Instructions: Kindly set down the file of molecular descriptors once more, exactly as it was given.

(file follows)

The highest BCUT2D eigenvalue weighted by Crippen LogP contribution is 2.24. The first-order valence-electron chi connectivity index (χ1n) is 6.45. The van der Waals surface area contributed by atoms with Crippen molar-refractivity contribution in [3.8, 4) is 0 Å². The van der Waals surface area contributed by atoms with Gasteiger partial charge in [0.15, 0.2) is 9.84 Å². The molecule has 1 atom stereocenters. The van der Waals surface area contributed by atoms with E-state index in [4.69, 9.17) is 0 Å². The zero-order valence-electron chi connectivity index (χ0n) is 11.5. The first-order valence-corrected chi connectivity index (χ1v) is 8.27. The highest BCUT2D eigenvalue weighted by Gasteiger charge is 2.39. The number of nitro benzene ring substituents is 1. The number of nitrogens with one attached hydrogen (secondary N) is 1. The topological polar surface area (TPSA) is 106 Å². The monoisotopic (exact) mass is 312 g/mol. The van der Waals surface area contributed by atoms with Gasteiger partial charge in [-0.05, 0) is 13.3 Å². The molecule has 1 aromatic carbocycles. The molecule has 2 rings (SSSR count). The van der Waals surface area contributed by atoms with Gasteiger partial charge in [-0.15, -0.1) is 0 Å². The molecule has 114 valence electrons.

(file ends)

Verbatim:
The highest BCUT2D eigenvalue weighted by Crippen LogP contribution is 2.24. The first-order valence-electron chi connectivity index (χ1n) is 6.45. The van der Waals surface area contributed by atoms with Crippen molar-refractivity contribution in [3.8, 4) is 0 Å². The van der Waals surface area contributed by atoms with Gasteiger partial charge in [0.15, 0.2) is 9.84 Å². The molecule has 1 atom stereocenters. The van der Waals surface area contributed by atoms with E-state index in [4.69, 9.17) is 0 Å². The zero-order valence-electron chi connectivity index (χ0n) is 11.5. The first-order valence-corrected chi connectivity index (χ1v) is 8.27. The highest BCUT2D eigenvalue weighted by Gasteiger charge is 2.39. The number of nitro benzene ring substituents is 1. The number of nitrogens with one attached hydrogen (secondary N) is 1. The topological polar surface area (TPSA) is 106 Å². The monoisotopic (exact) mass is 312 g/mol. The van der Waals surface area contributed by atoms with Gasteiger partial charge in [-0.05, 0) is 13.3 Å². The molecule has 1 aromatic carbocycles. The molecule has 2 rings (SSSR count). The van der Waals surface area contributed by atoms with Gasteiger partial charge in [-0.15, -0.1) is 0 Å². The molecule has 114 valence electrons.